Satyameva Jayate movie review: John Abraham's action thriller is fairly illogical but entertaining in parts
Satyameva Jayate is a fairly illogical commercial thriller fronted by two actors who deliver forceful performances.
Two years ago, writer-director Milap Milan Zaveri made a conscious shift to reinvent himself. Raakh, a thriller with a runtime of around 20 minutes, was a seismic shift from the raunchy comedies loaded with double entendres and puns that had thus far lined his filmography. From Masti to Grand Masti, Kya Kool Hain Hum and his last directorial Mastizaade, Zaveri has reinvented himself to action thriller Satyameva Jayate.
A cold-hearted killer is on the loose. The names on his kill-list have two things in common – they are all Mumbai policemen and each one is reputedly corrupt. The killer’s modus operandi is to grab his victim, give him a sermon while his victim is fearing for his life and then set him alight. From ‘khaki’ to ‘khaak’ (ash).
Each victim is a caricature though – the money-under-the table type or the drunk-on-booze-and-power type or the lecherous type etc. Else it’s a buffoon like Shinde, assistant to DCP Shivansh Rathod, who makes ill-timed jokes and couldn’t keep an eye on a bus, leave alone a potential dead-man in a crowd.
Veer (John Abraham) might be a serial killer but he cleans up well. Besides his dark activities, you see Veer feverishly working on a canvas in his swanky apartment and then getting his hands dirty as a volunteer picking trash off a Mumbai beach. Here he meets Shikha (Aisha Sharma), who is pretty good at delivering sermons too. She gives a politician an earful about the importance of the national flag. She says some other stuff too but honestly, Sharma’s performance was so wooden my eyes glazed over.
Shikha is also a vet, paints Mumbai’s shabby walls, volunteers at a children’s NGO – basically she’s a top candidate for sainthood. Between trash, distressed puppies and grim art-works, Veer and Shikha strike up quite a friendship.
In the meantime cops continue to be burnt alive, to the piercing score of some Gregorian chants alternating with a recitation of Indian mantras. A good cop has to be on the case. Enter Manoj Bajpayee as Shivansh Rathod. He’s a righteous officer but always one step behind the killer. His plans are also a little amateur which means there is plenty of scope for Veer to get away with the crime.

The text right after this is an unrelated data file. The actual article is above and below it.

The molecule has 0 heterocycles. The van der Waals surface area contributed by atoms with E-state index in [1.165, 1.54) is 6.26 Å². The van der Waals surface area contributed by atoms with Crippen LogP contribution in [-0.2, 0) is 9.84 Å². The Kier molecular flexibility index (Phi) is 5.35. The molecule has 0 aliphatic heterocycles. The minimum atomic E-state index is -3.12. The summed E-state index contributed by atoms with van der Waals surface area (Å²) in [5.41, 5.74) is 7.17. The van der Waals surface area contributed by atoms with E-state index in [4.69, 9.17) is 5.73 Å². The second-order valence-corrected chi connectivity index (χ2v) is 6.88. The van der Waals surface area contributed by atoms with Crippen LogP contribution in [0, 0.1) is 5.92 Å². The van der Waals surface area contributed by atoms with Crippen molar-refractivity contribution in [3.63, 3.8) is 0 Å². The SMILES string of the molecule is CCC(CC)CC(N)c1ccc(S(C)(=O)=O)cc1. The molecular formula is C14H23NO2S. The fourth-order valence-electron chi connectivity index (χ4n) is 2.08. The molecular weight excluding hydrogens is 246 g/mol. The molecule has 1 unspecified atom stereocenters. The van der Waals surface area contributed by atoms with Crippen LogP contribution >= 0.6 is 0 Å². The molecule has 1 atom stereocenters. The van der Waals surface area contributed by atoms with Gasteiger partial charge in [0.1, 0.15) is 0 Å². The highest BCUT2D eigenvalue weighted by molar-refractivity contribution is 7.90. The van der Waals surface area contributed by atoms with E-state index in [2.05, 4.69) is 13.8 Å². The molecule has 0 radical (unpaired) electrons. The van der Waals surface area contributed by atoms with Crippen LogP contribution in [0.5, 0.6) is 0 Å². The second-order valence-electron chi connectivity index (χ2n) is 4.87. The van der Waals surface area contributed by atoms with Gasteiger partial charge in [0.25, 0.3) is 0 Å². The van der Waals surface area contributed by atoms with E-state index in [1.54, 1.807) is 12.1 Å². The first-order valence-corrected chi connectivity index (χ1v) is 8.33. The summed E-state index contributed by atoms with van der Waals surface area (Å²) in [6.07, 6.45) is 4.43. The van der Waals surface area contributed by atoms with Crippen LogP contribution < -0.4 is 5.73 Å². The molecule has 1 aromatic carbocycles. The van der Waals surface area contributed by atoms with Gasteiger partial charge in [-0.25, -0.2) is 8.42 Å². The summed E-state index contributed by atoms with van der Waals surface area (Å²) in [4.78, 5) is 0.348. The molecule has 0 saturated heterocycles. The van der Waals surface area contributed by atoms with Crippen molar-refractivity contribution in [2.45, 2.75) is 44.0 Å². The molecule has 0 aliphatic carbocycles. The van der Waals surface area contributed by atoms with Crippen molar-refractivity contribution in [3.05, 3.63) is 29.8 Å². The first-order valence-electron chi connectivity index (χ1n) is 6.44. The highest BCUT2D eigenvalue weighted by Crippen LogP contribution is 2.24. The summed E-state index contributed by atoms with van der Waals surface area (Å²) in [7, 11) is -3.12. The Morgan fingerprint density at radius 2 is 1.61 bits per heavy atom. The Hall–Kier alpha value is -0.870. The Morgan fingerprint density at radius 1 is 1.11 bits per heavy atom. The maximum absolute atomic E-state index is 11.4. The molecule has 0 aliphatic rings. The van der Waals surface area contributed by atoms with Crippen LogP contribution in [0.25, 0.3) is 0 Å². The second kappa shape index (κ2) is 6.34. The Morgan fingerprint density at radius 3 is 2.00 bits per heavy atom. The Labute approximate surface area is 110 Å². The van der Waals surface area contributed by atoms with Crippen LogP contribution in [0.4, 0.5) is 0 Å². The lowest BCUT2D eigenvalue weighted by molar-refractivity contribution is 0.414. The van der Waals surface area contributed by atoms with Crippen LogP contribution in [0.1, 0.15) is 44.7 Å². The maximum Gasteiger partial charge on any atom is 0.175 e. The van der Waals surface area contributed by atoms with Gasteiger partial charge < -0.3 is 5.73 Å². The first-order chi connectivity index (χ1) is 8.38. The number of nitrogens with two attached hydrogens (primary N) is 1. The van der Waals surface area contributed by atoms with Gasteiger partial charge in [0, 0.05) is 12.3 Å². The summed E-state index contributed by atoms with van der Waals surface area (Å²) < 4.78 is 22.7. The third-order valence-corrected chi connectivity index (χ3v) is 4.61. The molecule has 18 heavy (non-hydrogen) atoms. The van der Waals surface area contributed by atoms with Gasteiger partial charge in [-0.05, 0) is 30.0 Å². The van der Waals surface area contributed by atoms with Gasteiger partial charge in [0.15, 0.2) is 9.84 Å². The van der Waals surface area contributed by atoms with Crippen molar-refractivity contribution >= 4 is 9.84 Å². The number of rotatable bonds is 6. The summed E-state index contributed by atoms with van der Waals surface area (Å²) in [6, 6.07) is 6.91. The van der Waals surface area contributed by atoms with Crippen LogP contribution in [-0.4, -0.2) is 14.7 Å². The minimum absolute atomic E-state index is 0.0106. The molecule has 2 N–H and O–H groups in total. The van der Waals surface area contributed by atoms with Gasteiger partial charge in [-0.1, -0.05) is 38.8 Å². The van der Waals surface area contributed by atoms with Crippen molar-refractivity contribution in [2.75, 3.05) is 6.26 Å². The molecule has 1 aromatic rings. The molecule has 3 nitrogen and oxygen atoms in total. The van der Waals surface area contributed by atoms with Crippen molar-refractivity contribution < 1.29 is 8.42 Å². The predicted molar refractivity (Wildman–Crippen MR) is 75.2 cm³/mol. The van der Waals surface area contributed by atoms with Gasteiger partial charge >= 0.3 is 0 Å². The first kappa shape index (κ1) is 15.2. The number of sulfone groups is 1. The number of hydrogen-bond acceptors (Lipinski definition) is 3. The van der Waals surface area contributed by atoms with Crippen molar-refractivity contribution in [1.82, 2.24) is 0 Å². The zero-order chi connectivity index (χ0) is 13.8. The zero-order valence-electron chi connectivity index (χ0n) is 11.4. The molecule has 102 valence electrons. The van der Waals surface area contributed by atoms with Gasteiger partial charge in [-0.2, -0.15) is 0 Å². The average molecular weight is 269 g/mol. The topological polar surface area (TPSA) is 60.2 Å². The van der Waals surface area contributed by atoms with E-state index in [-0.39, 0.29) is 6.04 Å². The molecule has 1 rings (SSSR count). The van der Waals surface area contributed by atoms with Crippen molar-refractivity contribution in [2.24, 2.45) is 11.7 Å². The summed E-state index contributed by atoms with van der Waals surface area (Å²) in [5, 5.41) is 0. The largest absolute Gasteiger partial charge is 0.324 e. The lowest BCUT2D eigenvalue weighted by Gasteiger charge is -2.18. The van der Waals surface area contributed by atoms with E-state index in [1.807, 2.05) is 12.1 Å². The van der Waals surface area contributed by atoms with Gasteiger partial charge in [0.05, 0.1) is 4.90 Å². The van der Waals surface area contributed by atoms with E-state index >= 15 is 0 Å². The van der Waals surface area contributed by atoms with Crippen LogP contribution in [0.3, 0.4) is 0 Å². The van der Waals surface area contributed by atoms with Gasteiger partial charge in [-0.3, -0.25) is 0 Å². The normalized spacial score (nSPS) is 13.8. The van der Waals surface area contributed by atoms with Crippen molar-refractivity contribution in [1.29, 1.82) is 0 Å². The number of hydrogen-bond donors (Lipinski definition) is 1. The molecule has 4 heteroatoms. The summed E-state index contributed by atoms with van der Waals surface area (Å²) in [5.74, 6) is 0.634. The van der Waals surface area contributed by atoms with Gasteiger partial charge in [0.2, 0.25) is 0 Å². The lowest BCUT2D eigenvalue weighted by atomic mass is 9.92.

Rathod does figure out a couple of things quite quickly. First, that the killer’s target is corrupt cops, and second, he’s following a sequence. This reveal set the entire audience in the screening I attended off on a game of guess-the-Mumbai-railway-station. Suffice to say you might never think of Thane in the same way again.
Coming back to the plot, Rathod now offers a nuggets of wisdom: the only way to stop the killings is either to catch the killer or get all the cops to straighten their act. In other words there is only one route – to catch the killer. Dialogue like this, and many other comments on corruption and the oath of the police force, are reiterated throughout, clearly designed to elicit applause and touch a nerve.
Bombastic dialogues (If God’s job is to look after mankind then his salary should be cut next month) and puns (e.g. ‘Petrol ka daam or Damle, dono upar gaye’) aside, Zaveri also writes in a classic (and surprising) interval point twist. With that he checks another box of the 70s-80s commercial formula film:
Item number – check
Punning dialogue – check Comic sidekick (thankfully limited) – check
Interval twist – check
An angry young man – check
Amped up background music — check
Love story – check
In this cat and mouse game, who will be left standing in the end? It’s quite a grisly ride to the finish and along the route you encounter a range of hammy performances by the supporting cast, many chest-thumping moments, some pretty enjoyable action scenes and a story that takes many liberties (for instance, given his ineptitude, why isn’t Rathod replaced on the case) but ties up all the ends.
Whether he is making a macabre charcoal painting or bursting out of a tyre or thrashing a shocked cop John Abraham does it all with sincerity, though he’s more at ease in the action scenes than the emotional ones. Bajpayee is all-in, as always, but his character is missing that one layer and Bajpayee seems to be lurching to breakout of the constraints of the writing to hit the high note.
Satyameva Jayate is a fairly illogical commercial thriller fronted by two actors who deliver forceful performances. It may not be the most intelligent thriller, but its lack of pretence is its greatest asset. It’s entertaining for some of the right reasons, and plenty of unintended ones.
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